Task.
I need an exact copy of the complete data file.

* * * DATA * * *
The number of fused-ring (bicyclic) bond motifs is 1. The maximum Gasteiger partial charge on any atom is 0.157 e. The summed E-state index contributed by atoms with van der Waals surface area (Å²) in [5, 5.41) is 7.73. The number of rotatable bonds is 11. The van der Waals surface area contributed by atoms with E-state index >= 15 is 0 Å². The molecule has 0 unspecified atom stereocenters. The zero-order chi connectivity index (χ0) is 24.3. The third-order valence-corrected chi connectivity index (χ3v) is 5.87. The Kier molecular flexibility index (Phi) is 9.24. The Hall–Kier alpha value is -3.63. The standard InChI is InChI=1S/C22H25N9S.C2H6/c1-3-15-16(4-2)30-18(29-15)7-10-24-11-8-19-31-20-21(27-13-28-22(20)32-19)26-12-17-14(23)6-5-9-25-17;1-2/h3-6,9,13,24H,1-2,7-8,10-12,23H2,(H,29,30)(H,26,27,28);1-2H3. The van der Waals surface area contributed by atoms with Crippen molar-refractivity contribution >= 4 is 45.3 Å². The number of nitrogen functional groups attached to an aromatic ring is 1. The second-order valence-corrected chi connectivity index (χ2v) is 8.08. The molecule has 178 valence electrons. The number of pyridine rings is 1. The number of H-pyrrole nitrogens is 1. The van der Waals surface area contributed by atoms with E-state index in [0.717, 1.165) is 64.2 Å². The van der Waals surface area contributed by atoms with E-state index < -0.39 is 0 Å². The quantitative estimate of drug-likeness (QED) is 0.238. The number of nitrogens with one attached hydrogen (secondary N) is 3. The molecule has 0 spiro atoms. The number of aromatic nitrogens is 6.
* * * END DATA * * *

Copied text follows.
The number of fused-ring (bicyclic) bond motifs is 1. The maximum Gasteiger partial charge on any atom is 0.157 e. The summed E-state index contributed by atoms with van der Waals surface area (Å²) in [5, 5.41) is 7.73. The number of rotatable bonds is 11. The van der Waals surface area contributed by atoms with E-state index >= 15 is 0 Å². The molecule has 0 unspecified atom stereocenters. The zero-order chi connectivity index (χ0) is 24.3. The third-order valence-corrected chi connectivity index (χ3v) is 5.87. The Kier molecular flexibility index (Phi) is 9.24. The Hall–Kier alpha value is -3.63. The standard InChI is InChI=1S/C22H25N9S.C2H6/c1-3-15-16(4-2)30-18(29-15)7-10-24-11-8-19-31-20-21(27-13-28-22(20)32-19)26-12-17-14(23)6-5-9-25-17;1-2/h3-6,9,13,24H,1-2,7-8,10-12,23H2,(H,29,30)(H,26,27,28);1-2H3. The van der Waals surface area contributed by atoms with Crippen molar-refractivity contribution >= 4 is 45.3 Å². The number of nitrogen functional groups attached to an aromatic ring is 1. The second-order valence-corrected chi connectivity index (χ2v) is 8.08. The molecule has 178 valence electrons. The number of pyridine rings is 1. The number of H-pyrrole nitrogens is 1. The van der Waals surface area contributed by atoms with E-state index in [0.717, 1.165) is 64.2 Å². The van der Waals surface area contributed by atoms with E-state index < -0.39 is 0 Å². The quantitative estimate of drug-likeness (QED) is 0.238. The number of nitrogens with one attached hydrogen (secondary N) is 3. The molecule has 0 spiro atoms. The number of aromatic nitrogens is 6.